Wayne Country Day seniors take next steps to the future
By Phyllis Moore
Published in News on May 29, 2011 1:50 AM
News-Argus/MICHAEL K. DAKOTA
Sterling Coggins helps Natalie Ecker prepare for graduation minutes before Wayne Country Day School seniors start their graduation ceremony.
For the 20 seniors who took home diplomas from Wayne Country Day Friday, their passage to adulthood also was marked by their alma mater's impending transformation.
Just after the tassels were turned on the graduation caps and the last speech finished, efforts began to ready the building for the summer-long construction project.
"Ten minutes done, we'll strip everything down," Headmaster Todd Anderson said before commencement began. "We're going to be putting the tarps down -- boom. We're going to be working until it's done. So this is a crazy day."
Planning for the $5 million capital campaign began months ago for the three-phase expansion project expected to take 24 months to complete. Over the summer, there will a complete remodel to the main building, which is expected to be finished by late August.
"The goal of the board this year is to make this physical plant as exceptional as the education the students are getting," said Ray McDonald Jr., trustees chairman.
But even with all the change waiting in the wings, those gathered for commencement Friday wanted to make sure the newest class of graduates knew that their success and dedication to their studies were not only noticed, but appreciated.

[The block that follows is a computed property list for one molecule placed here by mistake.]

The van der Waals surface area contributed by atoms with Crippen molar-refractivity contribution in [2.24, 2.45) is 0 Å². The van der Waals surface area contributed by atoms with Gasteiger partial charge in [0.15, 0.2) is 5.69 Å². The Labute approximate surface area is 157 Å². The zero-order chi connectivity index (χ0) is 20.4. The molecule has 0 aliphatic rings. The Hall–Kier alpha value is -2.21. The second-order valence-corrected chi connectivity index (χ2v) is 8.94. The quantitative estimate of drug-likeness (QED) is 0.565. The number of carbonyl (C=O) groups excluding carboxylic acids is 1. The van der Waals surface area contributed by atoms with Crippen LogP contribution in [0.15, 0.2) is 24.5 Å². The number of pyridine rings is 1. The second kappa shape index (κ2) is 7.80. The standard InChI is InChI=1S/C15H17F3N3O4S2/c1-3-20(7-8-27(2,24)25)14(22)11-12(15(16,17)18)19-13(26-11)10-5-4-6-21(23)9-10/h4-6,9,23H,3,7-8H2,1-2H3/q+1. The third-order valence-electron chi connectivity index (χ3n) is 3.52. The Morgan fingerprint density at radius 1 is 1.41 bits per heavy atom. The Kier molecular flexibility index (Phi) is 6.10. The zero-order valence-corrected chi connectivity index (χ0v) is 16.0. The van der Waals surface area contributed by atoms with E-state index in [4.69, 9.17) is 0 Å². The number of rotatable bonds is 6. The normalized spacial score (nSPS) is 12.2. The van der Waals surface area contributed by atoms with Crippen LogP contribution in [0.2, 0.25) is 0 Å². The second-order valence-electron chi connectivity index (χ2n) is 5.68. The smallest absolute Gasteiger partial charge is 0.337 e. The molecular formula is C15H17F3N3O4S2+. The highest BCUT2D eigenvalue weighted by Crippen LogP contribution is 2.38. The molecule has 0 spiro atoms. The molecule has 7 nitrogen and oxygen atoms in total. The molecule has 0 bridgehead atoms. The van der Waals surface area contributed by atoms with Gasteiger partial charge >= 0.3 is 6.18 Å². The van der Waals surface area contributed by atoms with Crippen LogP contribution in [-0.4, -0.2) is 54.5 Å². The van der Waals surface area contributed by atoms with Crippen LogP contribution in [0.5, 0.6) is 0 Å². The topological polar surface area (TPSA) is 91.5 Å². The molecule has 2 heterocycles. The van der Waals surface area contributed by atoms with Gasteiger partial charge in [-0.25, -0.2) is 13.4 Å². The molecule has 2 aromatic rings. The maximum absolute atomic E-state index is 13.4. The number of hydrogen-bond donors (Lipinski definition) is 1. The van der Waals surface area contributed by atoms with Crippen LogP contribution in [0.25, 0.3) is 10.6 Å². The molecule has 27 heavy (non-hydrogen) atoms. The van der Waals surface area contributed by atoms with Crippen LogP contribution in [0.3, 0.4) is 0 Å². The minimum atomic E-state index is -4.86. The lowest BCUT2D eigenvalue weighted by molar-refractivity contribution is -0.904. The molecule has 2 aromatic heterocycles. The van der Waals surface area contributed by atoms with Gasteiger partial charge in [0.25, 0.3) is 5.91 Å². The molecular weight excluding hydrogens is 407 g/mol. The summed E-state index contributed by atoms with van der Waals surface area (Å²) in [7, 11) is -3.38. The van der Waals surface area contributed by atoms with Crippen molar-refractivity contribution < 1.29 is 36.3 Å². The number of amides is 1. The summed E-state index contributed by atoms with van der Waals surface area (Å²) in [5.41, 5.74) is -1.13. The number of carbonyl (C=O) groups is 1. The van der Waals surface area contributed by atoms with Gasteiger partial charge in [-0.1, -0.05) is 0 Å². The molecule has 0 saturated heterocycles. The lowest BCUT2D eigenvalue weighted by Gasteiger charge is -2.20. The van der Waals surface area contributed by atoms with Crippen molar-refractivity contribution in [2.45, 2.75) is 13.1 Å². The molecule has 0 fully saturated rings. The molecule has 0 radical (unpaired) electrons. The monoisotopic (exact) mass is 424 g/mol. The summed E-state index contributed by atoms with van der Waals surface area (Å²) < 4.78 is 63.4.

And, if they felt a little like they would be missing something since they are alumni now and wouldn't get a chance to go to classes in the "new" school, Anderson encouraged the seniors to stop by one of the classrooms after the ceremony. There, he noted, they would find a newly installed double-pane window.
"We have already started," he said of the renovation project. "So you can't say it started after you left -- no, it's already started."
Twenty students represented the Class of 2011, one receiving a diploma in absentia.
Mack Thompson, a junior, and Sarah Best, sophomore, were there to cheer on teammates and friends. Both students said they participated in basketball, tennis and soccer.
"It was hard when it was Senior Night for the sports," Mack said. "We were talking about (graduation), and we think we're probably going to cry."
"I'm excited to see them have new adventures but I'm sad to see them go at the same time," added Sarah.
Heather Wells and Tressa Horn turned out to support graduate Kim Martell, who attends their church.
"She's my assistant (at Fringe Salon) and she's a youth leader at our church, Bethel," Ms. Wells said. "She's just an awesome kid."
Kim also gave a shout out to Ms. Wells during the program. As each graduate's name was called out to receive a diploma, he or she was allowed a moment to pay tribute to friends, family and teachers who had helped them reach their goals.
Two teachers were also recognized for their role in the students' lives.